Daylight is the latest game to come out of Zombie Studios, and one of the first games to be released using Unreal Engine 4. It is a procedurally generated survival horror game, which is an interesting idea, but ultimately proves to be its downfall, due to a lot of content repetition.
As Sarah, you awake in a mysterious asylum with no memory of how you got there. The haunted asylum trope is the first in a long list of survival horror cliches with which Daylight embellishes itself. The game is full of witches, graveyards, ghosts, and even an Indian burial ground (which is mentioned once, and then never referred to again). Daylight is an extremely typical game, and with nothing special in its story to pull the player through it quickly becomes repetitive and dull.
One of the main causes of the repetitive nature of this game is the procedural generation. When done correctly, this can allow a game to change wildly with each play. In Daylight however, the procedural generation only shines a light on the lack of creativity in the game. Each of the areas are filled with the same 4 or 5 rooms over and over again. Apart from a small number of hand-crafted areas, the rooms are invariably repeated multiple times.
The gameplay at its core is also repetitive. The goal is to search through a number of rooms, pick up a couple of notes, find some kind of floating object (from a teddy bear to a pair of scissors) and bring it to the exit. Repeat 4 times. The game relies on its story and its horror to give the player an incentive to keep going, but ultimately neither of these are worth paying attention to.
While the horror in Daylight did scare me a few times, the lack of content ultimately means that I started to see each shock coming. There are 2 or 3 doors which close, and a chair which stands up on its own. These objects are found time and time again, and they telegraph each scare before anything happens. In addition, the main enemies in the game (known as “shadows”) barely provide any threat. The on-screen “threat” meter warns you before any arrival, and they are easily dealt with, or run from.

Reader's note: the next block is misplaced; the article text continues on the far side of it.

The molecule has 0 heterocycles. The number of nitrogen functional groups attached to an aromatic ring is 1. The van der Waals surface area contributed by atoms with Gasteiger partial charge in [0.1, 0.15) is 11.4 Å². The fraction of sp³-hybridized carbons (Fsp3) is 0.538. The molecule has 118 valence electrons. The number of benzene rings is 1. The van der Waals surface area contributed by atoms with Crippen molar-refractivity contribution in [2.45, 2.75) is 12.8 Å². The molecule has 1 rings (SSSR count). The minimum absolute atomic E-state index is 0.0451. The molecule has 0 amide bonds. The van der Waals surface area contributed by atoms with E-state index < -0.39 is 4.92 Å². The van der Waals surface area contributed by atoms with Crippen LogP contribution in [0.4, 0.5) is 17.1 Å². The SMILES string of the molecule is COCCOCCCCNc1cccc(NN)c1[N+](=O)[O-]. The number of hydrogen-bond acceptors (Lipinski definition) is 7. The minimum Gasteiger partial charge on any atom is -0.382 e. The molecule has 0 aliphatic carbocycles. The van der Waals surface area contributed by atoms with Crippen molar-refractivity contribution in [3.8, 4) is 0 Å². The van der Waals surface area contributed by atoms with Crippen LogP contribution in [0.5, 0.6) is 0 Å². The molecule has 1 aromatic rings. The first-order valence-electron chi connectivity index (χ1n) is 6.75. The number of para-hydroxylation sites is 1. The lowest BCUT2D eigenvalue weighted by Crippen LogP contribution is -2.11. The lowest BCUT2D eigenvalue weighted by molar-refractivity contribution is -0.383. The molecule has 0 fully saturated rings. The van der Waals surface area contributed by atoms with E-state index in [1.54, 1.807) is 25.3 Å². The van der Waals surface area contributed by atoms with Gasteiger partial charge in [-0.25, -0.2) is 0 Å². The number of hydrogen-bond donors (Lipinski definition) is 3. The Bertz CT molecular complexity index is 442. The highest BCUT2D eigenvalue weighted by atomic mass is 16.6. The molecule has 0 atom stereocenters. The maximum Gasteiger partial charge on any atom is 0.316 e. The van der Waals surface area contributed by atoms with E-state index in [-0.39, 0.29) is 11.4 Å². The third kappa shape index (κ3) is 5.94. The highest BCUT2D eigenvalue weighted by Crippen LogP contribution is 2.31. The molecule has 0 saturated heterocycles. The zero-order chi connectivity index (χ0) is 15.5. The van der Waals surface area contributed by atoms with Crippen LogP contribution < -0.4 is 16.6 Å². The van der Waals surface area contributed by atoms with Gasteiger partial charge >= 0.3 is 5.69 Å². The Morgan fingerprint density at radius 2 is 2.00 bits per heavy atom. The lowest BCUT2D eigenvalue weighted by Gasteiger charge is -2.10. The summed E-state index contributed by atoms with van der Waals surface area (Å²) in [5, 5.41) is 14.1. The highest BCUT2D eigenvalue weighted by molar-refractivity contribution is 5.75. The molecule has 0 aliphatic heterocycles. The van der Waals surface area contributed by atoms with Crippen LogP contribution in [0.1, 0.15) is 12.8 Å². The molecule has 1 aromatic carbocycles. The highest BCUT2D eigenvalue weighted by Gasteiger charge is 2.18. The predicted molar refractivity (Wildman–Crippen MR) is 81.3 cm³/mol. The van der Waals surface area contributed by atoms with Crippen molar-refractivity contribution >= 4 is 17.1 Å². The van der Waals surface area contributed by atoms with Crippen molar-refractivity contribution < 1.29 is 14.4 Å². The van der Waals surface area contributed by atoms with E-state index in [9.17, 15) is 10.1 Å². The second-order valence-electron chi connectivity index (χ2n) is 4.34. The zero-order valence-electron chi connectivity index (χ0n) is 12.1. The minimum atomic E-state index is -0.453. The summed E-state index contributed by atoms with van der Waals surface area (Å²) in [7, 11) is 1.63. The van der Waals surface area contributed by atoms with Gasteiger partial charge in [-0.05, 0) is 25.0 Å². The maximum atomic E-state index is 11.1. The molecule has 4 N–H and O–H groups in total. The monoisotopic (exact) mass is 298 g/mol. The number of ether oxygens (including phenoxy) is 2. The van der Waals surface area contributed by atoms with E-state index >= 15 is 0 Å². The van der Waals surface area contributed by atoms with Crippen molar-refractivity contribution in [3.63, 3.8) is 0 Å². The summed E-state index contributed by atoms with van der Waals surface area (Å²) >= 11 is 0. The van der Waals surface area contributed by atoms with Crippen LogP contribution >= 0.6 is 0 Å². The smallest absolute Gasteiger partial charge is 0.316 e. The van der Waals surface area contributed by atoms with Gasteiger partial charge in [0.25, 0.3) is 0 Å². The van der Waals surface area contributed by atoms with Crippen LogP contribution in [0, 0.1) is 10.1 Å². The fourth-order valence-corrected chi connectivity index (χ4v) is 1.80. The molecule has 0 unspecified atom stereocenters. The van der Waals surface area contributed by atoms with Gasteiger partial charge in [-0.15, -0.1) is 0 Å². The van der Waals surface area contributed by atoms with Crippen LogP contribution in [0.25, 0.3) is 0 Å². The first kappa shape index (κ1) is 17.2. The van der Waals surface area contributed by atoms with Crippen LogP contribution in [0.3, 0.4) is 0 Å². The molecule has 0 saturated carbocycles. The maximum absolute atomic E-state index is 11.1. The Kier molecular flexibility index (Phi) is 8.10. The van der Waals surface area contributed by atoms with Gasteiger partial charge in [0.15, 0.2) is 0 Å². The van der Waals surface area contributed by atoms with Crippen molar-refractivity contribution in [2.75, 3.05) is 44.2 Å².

Once you see the same red-haired witch asset two or three times, it starts to lose all of its shock value. In addition, the spawn rates are so low that there is no danger for the first hour of the game. This wouldn’t be so bad if not for the fact that the game is only two hours long. Due to an abundance of flares (which are used to fend off the enemies) the game is consistently quite easy. These are problems which could probably have been fixed through just a few tweaks of the spawn rates for flares and ghosts, and it is a shame for it to ruin the gameplay experience.
The story of Daylight is incredibly hard to follow. It is told through a series of found notes, which reveal more and more details. Unfortunately, these notes seem completely disconnected from each other, and from the game experience. Plot threads are brought up in one note, to be mentioned once and never heard of again. It is hard for a player to tell which notes are part of the main story, and which are just random background horror. At the end of the game, there is a twist, but it is so easy to see coming that it is no surprise at all. The only reason anybody would be surprised is if they had been unable to follow the story due to its random jumps between plot threads from note to note.
Daylight does have its merits. The sound and art is all done well, but it is nothing exciting. There really is nothing more to say about the sound design, or the music, or the art. It is all satisfactory. It all serves its purpose of amplifying the atmosphere, but it is very standard for the genre. When I first read about the concept of a procedurally generated survival horror game I thought that it would be very interesting. However, Daylight misses the mark. Daylight lacks the content to be interesting. It needs more rooms to reduce the repetitiveness. It needs a more fleshed out story so that the player isn’t wondering exactly what is going on, even after finishing the game. Daylight is fully functional, but lacks anything to make it worth playing more than once. The procedural generation would add replayability, if not for the fact that Daylight starts to get repetitive before you have even finished the first playthrough.
I hate to be so harsh on a game. Ultimately however Daylight delivers a few quick scares which become the same very quickly. The problems with the game could potentially have been fixed by taking an extra few months to develop more content. Zombie Studios have stated that they are going to bring out further content packs for the game, which may help the experience, but until then I would stay away from Daylight. However, if you would like to purchase a copy, Daylight is available on Steam for $20.